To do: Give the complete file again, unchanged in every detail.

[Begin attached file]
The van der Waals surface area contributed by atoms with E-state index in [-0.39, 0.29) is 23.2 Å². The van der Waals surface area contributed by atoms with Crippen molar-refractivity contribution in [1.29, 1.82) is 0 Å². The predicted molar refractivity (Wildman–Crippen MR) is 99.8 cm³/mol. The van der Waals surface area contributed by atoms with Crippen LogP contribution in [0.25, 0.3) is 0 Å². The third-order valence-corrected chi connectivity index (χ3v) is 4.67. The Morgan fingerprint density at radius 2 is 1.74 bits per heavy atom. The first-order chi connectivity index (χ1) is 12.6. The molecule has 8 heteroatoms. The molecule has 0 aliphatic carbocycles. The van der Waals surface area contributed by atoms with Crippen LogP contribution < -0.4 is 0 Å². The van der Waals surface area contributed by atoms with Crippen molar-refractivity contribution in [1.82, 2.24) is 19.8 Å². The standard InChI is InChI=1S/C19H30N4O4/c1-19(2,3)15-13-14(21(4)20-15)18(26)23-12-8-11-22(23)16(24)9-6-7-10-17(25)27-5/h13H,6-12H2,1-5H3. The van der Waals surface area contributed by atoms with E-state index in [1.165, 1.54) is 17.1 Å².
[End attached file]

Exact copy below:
The van der Waals surface area contributed by atoms with E-state index in [-0.39, 0.29) is 23.2 Å². The van der Waals surface area contributed by atoms with Crippen molar-refractivity contribution in [1.29, 1.82) is 0 Å². The predicted molar refractivity (Wildman–Crippen MR) is 99.8 cm³/mol. The van der Waals surface area contributed by atoms with Crippen LogP contribution in [0.25, 0.3) is 0 Å². The third-order valence-corrected chi connectivity index (χ3v) is 4.67. The Morgan fingerprint density at radius 2 is 1.74 bits per heavy atom. The first-order chi connectivity index (χ1) is 12.6. The molecule has 8 heteroatoms. The molecule has 0 aliphatic carbocycles. The van der Waals surface area contributed by atoms with Crippen LogP contribution < -0.4 is 0 Å². The van der Waals surface area contributed by atoms with Crippen molar-refractivity contribution in [1.82, 2.24) is 19.8 Å². The standard InChI is InChI=1S/C19H30N4O4/c1-19(2,3)15-13-14(21(4)20-15)18(26)23-12-8-11-22(23)16(24)9-6-7-10-17(25)27-5/h13H,6-12H2,1-5H3. The van der Waals surface area contributed by atoms with E-state index in [1.165, 1.54) is 17.1 Å².